fbpx
Aim Academy Online

Generic selectors
Exact matches only
Search in title
Search in content
Post Type Selectors

The Scientific Method Ain’t What It Use to Be

By Debra Bell | June 27, 2012 | Aim Academy, Aim Science

by Vicki Dincher, guest blogger & Aim Academy Science Teacher

We all remember the 5 steps of the scientific method: observe, hypothesize, experiment, analyze, and repeat.  While science still involves hypotheses-testing,
it is so much more.

First, it might help to get the bigger picture of what science is and what it is not.  Science is not a collection of facts.  It is not
boring, nor purely analytical. Science is not done by solitary, middle-aged men in laboratories. It is not absolute and unchanging, nor can it prove or disprove
ideas.

The goal of science is to explain the natural world around us. Every parent of a toddler or elementary school-age child knows that the desire to make sense of the world around us is innate.  Ever hear questions like:  “what’s that?”, “why is the sky blue?”, or
“what make a marshmallow so puffy?” This is where true science begins.

Yes, science involves exploration and discovery, but the process of science is nonlinear, unpredictable, and ongoing.  Its critical thinking and problem-solving at its
best, or it should be. The study of science and the process of understanding the natural world around us known as the scientific method is better labeled as “active learning” IMHO.

Learning that does not involve thinking is nothing but the memorization of facts not understood, resulting in the formation of
mere opinions; not the possession of genuine knowledge and understanding. (Adler 1987, p.11)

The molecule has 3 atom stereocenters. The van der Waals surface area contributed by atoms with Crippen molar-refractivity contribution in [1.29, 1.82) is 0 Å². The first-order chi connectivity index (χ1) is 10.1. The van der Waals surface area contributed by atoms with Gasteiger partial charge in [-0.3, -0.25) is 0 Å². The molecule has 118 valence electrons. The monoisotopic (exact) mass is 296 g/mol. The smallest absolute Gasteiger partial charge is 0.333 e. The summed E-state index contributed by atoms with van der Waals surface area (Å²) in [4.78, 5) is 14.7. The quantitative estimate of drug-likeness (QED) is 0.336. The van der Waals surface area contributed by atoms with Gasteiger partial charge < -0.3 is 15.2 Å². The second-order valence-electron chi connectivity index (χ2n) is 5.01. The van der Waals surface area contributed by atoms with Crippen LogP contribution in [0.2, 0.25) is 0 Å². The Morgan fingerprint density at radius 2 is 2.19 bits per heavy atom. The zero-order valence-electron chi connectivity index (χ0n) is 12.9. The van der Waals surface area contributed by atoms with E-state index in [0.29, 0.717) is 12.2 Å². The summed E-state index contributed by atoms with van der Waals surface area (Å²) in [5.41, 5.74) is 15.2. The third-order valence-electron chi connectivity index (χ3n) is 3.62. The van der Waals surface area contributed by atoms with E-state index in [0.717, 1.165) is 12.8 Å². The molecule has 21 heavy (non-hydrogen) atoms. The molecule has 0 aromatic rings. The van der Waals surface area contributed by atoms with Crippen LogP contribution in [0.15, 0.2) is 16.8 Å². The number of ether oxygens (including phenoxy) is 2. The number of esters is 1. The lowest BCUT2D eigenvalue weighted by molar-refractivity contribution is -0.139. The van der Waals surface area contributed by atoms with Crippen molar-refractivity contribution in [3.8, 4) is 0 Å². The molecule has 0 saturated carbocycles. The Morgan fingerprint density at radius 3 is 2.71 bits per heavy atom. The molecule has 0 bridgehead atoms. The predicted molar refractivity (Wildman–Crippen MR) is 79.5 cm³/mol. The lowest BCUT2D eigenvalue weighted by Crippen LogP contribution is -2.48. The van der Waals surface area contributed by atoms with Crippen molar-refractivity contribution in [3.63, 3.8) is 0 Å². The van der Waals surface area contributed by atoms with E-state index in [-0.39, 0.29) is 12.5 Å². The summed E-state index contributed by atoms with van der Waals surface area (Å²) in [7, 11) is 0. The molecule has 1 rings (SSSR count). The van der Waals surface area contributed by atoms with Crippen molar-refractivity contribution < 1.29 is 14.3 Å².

So what can you do? Make sure the science that you “do” with your children–their activities and assignments– are designed so that they need to think their way through them.
As your child explores new topics in science give them opportunities to observe, hypothesize, contemplate, generalize, create, test, evaluate and talk about they are thinking.  Help them identify
and solve problems or questions they come up with as they study science. Take your time. Let ideas percolate. Don’t be in a hurry to tell them the right answer or explain – let them practice reasoning from the evidence of what theysee.

Then you’ll be using the scientific method.

And the next time you’re asked what makes a marshmallow so puffy, go to the Popular Science website, https://www.popsci.com/diy/article/2008-11/anatomy-marshmallow
and learn how to make some marshmallows with your children!

At Aim Academy, our science classes use active learning strategies designed to aid students in gaining genuine knowledge and understanding of science concepts.

 

Adler, M.J. 1987.
“Critical thinking” programs: Why they won’t work. The Education Digest  52(7): 9-11.

 

More Articles